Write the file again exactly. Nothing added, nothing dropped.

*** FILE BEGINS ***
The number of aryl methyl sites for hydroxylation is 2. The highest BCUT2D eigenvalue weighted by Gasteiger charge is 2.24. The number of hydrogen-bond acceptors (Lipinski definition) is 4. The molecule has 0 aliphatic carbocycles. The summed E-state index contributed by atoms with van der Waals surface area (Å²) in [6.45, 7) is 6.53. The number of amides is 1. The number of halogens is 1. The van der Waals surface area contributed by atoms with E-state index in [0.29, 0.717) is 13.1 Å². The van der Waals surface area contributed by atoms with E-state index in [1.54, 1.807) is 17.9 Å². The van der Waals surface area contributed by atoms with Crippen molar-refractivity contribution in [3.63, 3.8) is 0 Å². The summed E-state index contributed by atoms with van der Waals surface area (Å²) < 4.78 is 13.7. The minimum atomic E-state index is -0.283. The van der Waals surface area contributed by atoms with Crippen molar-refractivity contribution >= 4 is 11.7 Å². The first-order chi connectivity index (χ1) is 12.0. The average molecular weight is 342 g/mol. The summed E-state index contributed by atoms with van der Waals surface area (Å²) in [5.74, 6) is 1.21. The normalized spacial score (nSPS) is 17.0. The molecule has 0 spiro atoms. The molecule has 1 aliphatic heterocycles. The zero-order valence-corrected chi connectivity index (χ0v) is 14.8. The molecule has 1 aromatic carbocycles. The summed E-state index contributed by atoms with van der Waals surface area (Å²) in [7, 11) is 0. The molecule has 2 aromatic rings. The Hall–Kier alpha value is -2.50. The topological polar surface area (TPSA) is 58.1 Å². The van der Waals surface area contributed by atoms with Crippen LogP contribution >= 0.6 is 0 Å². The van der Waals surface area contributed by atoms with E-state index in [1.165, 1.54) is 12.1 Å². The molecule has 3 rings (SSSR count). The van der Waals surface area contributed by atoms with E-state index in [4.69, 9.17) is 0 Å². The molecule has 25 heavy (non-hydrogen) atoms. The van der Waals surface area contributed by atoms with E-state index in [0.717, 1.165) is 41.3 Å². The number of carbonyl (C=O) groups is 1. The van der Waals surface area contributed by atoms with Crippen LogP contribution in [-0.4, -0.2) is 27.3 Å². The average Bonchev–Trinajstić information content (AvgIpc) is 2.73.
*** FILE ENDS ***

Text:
The number of aryl methyl sites for hydroxylation is 2. The highest BCUT2D eigenvalue weighted by Gasteiger charge is 2.24. The number of hydrogen-bond acceptors (Lipinski definition) is 4. The molecule has 0 aliphatic carbocycles. The summed E-state index contributed by atoms with van der Waals surface area (Å²) in [6.45, 7) is 6.53. The number of amides is 1. The number of halogens is 1. The van der Waals surface area contributed by atoms with E-state index in [0.29, 0.717) is 13.1 Å². The van der Waals surface area contributed by atoms with E-state index in [1.54, 1.807) is 17.9 Å². The van der Waals surface area contributed by atoms with Crippen molar-refractivity contribution in [3.63, 3.8) is 0 Å². The summed E-state index contributed by atoms with van der Waals surface area (Å²) < 4.78 is 13.7. The minimum atomic E-state index is -0.283. The van der Waals surface area contributed by atoms with Crippen molar-refractivity contribution >= 4 is 11.7 Å². The first-order chi connectivity index (χ1) is 12.0. The average molecular weight is 342 g/mol. The summed E-state index contributed by atoms with van der Waals surface area (Å²) in [5.74, 6) is 1.21. The normalized spacial score (nSPS) is 17.0. The molecule has 0 spiro atoms. The molecule has 1 aliphatic heterocycles. The zero-order valence-corrected chi connectivity index (χ0v) is 14.8. The molecule has 1 aromatic carbocycles. The summed E-state index contributed by atoms with van der Waals surface area (Å²) in [7, 11) is 0. The molecule has 2 aromatic rings. The Hall–Kier alpha value is -2.50. The topological polar surface area (TPSA) is 58.1 Å². The van der Waals surface area contributed by atoms with Crippen LogP contribution >= 0.6 is 0 Å². The van der Waals surface area contributed by atoms with E-state index in [1.165, 1.54) is 12.1 Å². The molecule has 3 rings (SSSR count). The van der Waals surface area contributed by atoms with E-state index in [4.69, 9.17) is 0 Å². The molecule has 25 heavy (non-hydrogen) atoms. The van der Waals surface area contributed by atoms with E-state index in [0.717, 1.165) is 41.3 Å². The number of carbonyl (C=O) groups is 1. The van der Waals surface area contributed by atoms with Crippen LogP contribution in [-0.4, -0.2) is 27.3 Å². The average Bonchev–Trinajstić information content (AvgIpc) is 2.73.